Home > News

For the Love Of Climbing with 5.14 Climber Jared Nelson

The Ontario climber talks about living on the road, hard sends and what's next

In many ways, the age of the dirt bag has ended. Van-lifers are increasingly difficult to find, and the strongest climbers in the world appear to flock to competition instead of the gear ripping routes of climbing’s ancestry. Even among outdoor climbers, the appreciation of all climbing disciplines can seem like it has disappeared…

At the age of 19, Jared Nelson fell in love with rock climbing. He finished high school and was working at a Toyota factory when he found the sport. Nelson had just recovered from a BMX-broken collar bone and had subsequently lost the psych for boofing doubles in the dirt. He wanted something to do for himself.  Before long he was pulling plastic at his local climbing gym.

The Canada Van  

Nelson’s approach to the sport reflected those of almost all climbers that began within the last decade. Nelson said, “At first it was just this cool thing that I thought would make me strong. I was psyched on the mechanics.”

Going outside, Nelson was up on a rope at Ontario’s glassiest crag, Mt. Nemo. After eyeing down the barrel of a poorly placed tree, Nelson swore off sport climbing to pursue bouldering. He and his buddy Zach would blast their way to Halfway Log Dump with dreams of hard moves and plans to sleep in caves.

Though Halfway was a good place to start, the long drive and limited bouldering led Nelson to the Niagara Glen Nature Reserve. The Glen, as it is classically called, became the training ground for Nelson and JC Reinosa. Today, Reinosa works at The Hive as a routesetter and coach.

The pair got themselves jobs working on oil lines at another car-parts factory. Nelson said, “We worked side-by side, goofing off all shift. It was a night shift, and we worked 40 hours, but we still climbed at the Glen at least three days a week. We would work all night, get into my Chevy Cavalier, I always had this pad strapped to my roof and one sticking out of my trunk, finish our night shift, sleep in the front seats of the car for like an hour, then drive to the Glen, climb all day long, drive back to work, get food on the way, sleep another hour in the parking lot, and go back to work.” Nelson laughed at the memory.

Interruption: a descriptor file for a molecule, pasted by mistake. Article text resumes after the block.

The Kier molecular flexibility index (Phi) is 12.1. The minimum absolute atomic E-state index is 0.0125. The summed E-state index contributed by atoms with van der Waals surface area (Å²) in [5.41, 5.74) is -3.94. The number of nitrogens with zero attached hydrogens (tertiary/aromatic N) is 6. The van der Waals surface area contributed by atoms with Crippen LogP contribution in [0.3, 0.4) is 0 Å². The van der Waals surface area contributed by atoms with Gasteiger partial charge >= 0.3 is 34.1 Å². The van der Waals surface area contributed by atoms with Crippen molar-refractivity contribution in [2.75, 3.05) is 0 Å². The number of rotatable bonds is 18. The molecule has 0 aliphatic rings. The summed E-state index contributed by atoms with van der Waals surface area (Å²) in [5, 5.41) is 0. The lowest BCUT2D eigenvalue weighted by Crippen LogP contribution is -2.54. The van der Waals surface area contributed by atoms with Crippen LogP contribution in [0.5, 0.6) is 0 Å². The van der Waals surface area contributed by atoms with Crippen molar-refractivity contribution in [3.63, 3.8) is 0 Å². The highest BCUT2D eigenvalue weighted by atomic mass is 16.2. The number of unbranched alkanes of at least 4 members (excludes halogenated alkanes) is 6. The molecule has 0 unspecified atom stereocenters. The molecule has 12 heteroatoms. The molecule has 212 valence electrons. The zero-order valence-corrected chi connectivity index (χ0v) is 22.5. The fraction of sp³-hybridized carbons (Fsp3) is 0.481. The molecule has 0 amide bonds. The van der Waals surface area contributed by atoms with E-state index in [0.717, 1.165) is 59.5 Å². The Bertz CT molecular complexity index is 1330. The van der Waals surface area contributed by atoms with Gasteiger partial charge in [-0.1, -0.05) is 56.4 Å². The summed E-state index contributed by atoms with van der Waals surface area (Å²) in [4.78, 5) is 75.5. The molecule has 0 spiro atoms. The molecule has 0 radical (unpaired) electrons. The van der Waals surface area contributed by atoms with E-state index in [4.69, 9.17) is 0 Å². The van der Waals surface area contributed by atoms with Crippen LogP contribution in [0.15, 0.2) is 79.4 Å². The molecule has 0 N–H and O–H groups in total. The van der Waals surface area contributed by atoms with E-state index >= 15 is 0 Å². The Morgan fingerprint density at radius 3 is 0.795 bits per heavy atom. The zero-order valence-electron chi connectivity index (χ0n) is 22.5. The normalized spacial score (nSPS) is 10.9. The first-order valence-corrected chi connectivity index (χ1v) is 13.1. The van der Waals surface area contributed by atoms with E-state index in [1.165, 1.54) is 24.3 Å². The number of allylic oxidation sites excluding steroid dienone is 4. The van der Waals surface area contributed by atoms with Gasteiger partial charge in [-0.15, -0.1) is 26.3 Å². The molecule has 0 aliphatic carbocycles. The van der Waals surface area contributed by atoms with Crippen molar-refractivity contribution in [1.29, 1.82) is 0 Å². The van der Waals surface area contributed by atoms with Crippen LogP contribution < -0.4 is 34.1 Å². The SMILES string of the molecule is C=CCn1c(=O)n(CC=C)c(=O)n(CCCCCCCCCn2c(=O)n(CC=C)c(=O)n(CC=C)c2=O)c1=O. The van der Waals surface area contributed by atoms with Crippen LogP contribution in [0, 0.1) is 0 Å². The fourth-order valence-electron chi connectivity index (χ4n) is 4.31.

Eventually, the trio got psyched on the idea of doing a big trip out to Squamish. Nelson said, “We bought this ‘84 Ford Econoline. It had blue and white stripes and a big maple leaf on the side. When we rolled up into Squamish, we were known as the ‘Canada Van Guys.’

The Canada Van Guys: Nelson, Reinosa and Zach

“Just getting out there was this huge epic because our gas gauge didn’t work. We were just using the odometer. I knew we could make it 500 km before we had to fill up,” but sometimes cruise control got away from them and they would break down.

Nelson said, “This one time we ran out of gas in the middle of Saskatchewan. We called CAA and it took them like three hours to get out there. We had an oven in there and this 32-inch flat screen tv. When they showed up we were just mowing pasta and watching a movie on the big screen. They knocked on our door and we were like, ‘You want some food?’”

The trip was awesome. Upon their return to Kitchener, Nelson was buzzing. He said he wondered, “How do I do more of this? How do I make this more sustainable?  I wanted to do something through the States. I wanted to do something on my own. I just saw how easy it was to make friends.” When he came back, he started work sandblasting truck frames. He began saving.

Soon after, Nelson had sold the Econoline and his cavalier for Chevy Optra. He began his second trip, a seven-month odyssey. He began what would become his first largely solo journey with Joe Skopec. Nelson said, “We went to Wyoming, we went to Ten Sleep, went to Lander, then we went up to Alberta.”

“We were having so much trouble finding inexpensive camping in Canmore. We found this campground but they were charging per tent. We had three different tents at this site, but we knew what time the park rangers came around.” They would wake up early and pack two of the tents into the third, so they would only have to pay for one. This reduced overhead costs.

“We were climbing in Acephale mostly, but it wasn’t too busy because it was getting cold. We had this routine where we would get up, do the hike. As soon as you are up there you collect as much wood as you can and you have a fire. By the time the fire is warm, you are starting to cool down so you do your warm ups. It was so perfect.”

While they were getting used to the Alberta cold, Skopec received a text that said Sonnie Trotter wanted a climbing partner for the day. According to Nelson, “he had heard that some Ontario boys were in town and wondered if we wanted to climb with him.”